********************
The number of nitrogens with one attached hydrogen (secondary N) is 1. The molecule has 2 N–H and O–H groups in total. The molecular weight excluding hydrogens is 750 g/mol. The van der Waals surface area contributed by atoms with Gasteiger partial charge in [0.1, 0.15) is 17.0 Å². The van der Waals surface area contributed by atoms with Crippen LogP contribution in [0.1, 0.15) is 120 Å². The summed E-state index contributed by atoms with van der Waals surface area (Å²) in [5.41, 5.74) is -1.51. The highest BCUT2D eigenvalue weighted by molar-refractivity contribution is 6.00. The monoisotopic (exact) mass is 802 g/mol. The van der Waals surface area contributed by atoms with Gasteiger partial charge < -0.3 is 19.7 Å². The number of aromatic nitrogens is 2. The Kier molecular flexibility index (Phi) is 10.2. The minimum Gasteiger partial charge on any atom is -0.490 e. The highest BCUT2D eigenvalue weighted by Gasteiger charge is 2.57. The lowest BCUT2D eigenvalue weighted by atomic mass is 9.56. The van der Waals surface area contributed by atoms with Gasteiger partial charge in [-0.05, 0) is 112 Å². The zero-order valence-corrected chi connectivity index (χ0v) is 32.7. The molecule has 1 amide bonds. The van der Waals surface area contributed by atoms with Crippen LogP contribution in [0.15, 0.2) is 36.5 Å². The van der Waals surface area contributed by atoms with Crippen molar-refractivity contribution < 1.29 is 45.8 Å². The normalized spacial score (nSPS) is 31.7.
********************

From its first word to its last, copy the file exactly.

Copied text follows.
The number of nitrogens with one attached hydrogen (secondary N) is 1. The molecule has 2 N–H and O–H groups in total. The molecular weight excluding hydrogens is 750 g/mol. The van der Waals surface area contributed by atoms with Gasteiger partial charge in [0.1, 0.15) is 17.0 Å². The van der Waals surface area contributed by atoms with Crippen LogP contribution in [0.1, 0.15) is 120 Å². The summed E-state index contributed by atoms with van der Waals surface area (Å²) in [5.41, 5.74) is -1.51. The highest BCUT2D eigenvalue weighted by molar-refractivity contribution is 6.00. The monoisotopic (exact) mass is 802 g/mol. The van der Waals surface area contributed by atoms with Gasteiger partial charge < -0.3 is 19.7 Å². The number of aromatic nitrogens is 2. The Kier molecular flexibility index (Phi) is 10.2. The minimum Gasteiger partial charge on any atom is -0.490 e. The highest BCUT2D eigenvalue weighted by Gasteiger charge is 2.57. The lowest BCUT2D eigenvalue weighted by atomic mass is 9.56. The van der Waals surface area contributed by atoms with Gasteiger partial charge in [-0.05, 0) is 112 Å². The zero-order valence-corrected chi connectivity index (χ0v) is 32.7. The molecule has 1 amide bonds. The van der Waals surface area contributed by atoms with Crippen LogP contribution in [0.15, 0.2) is 36.5 Å². The van der Waals surface area contributed by atoms with Crippen molar-refractivity contribution < 1.29 is 45.8 Å². The normalized spacial score (nSPS) is 31.7.